Five ways to supercharge video content without live streaming
Marcos Angelides, Strategy and Innovation Director at OMD looks at five recent campaigns from the film industry that every brand team should emulate in their video marketing campaigns.
Video is going live. You can’t have missed it. But is live video really a step forward for digital marketing?
It seems odd to play by linear TV’s rules when there are so still so many video-specific opportunities.
Below are five examples of supercharged video content that wasn’t live streamed:
#1 Sounds of Silence
Whilst video usage has exploded in the past two years, the fact we consume the majority of it through mobile has had a massive impact on audio.
On average 85% of Facebook videos are watched without sound, which means brands need to include subtitles to convey the key points you can’t get across visually.
And unlike the boring text we see on TV, video can use subtitles as an extension of the creative. Check out Sony’s example for The Magnificent 7.
#2 Going Vertical
Mobile usage is also influencing the dimensions of video. If 98% of people use mobiles in a vertical (portrait) mode then surely content should be created in the same way?
This has been proven to work as Snapchat vertical videos deliver 9x higher completion rate than landscape.
The challenge, however is that most brand content is developed for TV and then syndicated through video.
But when video is edited for its own purposes the end result is brilliant – just look at Stork’s as an example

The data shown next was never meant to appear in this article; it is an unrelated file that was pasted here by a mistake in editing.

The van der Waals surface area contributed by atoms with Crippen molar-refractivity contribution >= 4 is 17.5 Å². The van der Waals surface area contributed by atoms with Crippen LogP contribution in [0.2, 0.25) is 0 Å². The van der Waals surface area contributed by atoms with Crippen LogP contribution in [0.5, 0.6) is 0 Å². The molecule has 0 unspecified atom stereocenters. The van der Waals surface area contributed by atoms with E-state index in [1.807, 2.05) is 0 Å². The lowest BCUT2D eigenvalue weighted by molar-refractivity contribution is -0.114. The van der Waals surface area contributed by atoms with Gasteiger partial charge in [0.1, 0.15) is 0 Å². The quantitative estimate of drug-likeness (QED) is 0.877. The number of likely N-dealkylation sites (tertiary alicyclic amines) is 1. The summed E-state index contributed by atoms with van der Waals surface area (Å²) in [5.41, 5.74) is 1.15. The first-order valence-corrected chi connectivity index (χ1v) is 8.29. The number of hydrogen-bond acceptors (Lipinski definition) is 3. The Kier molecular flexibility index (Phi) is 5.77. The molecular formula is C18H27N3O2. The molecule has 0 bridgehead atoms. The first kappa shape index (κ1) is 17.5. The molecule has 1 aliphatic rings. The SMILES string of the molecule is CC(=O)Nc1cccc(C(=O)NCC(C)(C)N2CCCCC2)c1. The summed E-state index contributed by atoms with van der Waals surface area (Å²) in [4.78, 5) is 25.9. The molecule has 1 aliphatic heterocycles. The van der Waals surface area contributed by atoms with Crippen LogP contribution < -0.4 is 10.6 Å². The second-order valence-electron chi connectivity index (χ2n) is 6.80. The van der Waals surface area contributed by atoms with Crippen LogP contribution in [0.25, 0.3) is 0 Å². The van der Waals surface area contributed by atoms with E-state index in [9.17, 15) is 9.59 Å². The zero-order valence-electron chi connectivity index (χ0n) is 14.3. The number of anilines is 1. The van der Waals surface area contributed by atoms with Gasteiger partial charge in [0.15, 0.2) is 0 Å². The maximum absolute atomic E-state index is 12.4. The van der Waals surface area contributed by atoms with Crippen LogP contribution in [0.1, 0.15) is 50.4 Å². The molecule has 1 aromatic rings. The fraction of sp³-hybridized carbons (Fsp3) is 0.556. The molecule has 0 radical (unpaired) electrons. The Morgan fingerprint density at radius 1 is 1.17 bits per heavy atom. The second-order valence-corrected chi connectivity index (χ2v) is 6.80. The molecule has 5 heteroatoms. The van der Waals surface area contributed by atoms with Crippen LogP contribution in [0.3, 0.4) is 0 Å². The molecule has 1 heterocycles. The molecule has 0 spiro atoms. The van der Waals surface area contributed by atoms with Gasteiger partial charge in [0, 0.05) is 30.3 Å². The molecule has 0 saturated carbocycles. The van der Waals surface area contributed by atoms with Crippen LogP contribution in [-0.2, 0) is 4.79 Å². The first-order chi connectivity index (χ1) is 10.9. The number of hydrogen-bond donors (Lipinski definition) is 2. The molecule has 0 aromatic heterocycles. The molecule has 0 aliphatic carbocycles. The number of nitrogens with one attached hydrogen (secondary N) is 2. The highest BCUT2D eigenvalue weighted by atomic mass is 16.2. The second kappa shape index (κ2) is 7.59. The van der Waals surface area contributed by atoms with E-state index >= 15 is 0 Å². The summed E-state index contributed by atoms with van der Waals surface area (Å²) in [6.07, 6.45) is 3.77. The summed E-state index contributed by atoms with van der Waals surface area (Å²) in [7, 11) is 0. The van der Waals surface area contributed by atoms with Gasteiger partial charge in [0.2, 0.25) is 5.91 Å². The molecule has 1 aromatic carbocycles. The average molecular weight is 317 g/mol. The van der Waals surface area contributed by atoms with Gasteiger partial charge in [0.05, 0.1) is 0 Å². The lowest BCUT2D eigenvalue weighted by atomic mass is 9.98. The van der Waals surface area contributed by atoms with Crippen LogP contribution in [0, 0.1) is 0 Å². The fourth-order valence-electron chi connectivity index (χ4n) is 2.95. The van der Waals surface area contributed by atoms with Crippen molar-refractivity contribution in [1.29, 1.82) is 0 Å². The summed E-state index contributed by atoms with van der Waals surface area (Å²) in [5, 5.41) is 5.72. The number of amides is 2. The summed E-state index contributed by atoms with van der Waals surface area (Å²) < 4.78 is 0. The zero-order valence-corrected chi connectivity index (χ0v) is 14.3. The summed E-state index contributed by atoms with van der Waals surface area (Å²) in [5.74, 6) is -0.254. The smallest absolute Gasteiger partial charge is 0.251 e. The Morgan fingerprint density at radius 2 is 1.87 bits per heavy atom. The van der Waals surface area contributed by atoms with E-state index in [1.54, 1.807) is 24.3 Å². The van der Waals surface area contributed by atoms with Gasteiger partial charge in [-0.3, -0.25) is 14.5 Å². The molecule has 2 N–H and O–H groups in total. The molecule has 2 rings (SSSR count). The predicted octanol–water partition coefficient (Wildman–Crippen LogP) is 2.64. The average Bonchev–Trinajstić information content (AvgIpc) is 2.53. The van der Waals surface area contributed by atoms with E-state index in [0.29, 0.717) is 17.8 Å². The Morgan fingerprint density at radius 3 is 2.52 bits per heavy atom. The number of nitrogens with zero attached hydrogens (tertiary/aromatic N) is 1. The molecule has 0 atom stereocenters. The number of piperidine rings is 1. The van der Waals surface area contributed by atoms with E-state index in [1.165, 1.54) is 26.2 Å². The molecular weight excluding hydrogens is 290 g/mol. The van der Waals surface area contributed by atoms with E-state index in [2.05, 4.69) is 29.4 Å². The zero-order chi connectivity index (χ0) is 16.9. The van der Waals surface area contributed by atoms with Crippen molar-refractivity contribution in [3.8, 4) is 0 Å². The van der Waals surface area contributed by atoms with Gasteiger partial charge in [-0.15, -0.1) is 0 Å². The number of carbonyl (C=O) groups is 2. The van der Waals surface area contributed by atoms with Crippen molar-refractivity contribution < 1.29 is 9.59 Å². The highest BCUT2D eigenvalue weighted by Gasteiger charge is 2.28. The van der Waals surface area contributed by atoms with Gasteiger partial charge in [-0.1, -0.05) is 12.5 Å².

#3 Cold Open
With the fact that humans have a shorter attention span than goldfish it’s important to hook people in early.
The TV tactic of ‘slow builds’ simply don’t work when you have 3 seconds to catch someone in their newsfeed.
Which is why trailers now opens with 5 seconds of highlights before starting the story. The recent Jason Bourne trailer is a nice example of it in practice.
The technique is actually an evolution of a TV trick called the Cold Open. This is when a show begins with a minute of storytelling before the opening sequence (think of Breaking Bad or The Walking Dead.)
Most TV ads only have one cut. Everyone will see the same story play out in the same way.
But with digital you’re able to create multiple edits of the same content, and serve that to people who would find it most interesting.
So an action comedy may dial up the jokes to one audience whilst focusing on the fight scenes for another.
Or long standing franchises (such as Star Wars) may focus on iconic characters like Darth Vader when talking to older audiences, whilst dialling up newer characters like Rey for their younger audiences.
But with any form of targeting, brands must think hard about ethics. Sony became a focus of debate when they targeted different ethnicities to promote Straight Outta Compton.
#5 Looped Frames
GIFs are a huge part of internet culture with more than 25m posted every day.
In many ways they’re the ultimate piece of A/V content, short, memorable and relevant.
Which is why studios are producing them by the bucket load, using offcuts of their main trailer to create gif-style videos.
For brands they’re also the easiest and simplest way to extend the content you already have and make it relevant to any cultural moment.
Check out this celebration GIF for Trainspotting 2 which was taken directly from their ad.
So where does that leave live streaming?
The obvious argument for streaming is when a brand wants to capture unmissable moments and live events – especially ones involving brand ambassadors and celebrities.
Whilst that makes sense, the problem is that most attempts so far have suffered from being overly long, unstructured and difficult to follow. In other words they’re boring.
As a result, it’s still better to invest in a great editing team to sort, stitch and produce snippets of content on the fly rather than broadcasting the whole thing.
The old adage “quality over quantity”, remains as true for digital as it does for everything else.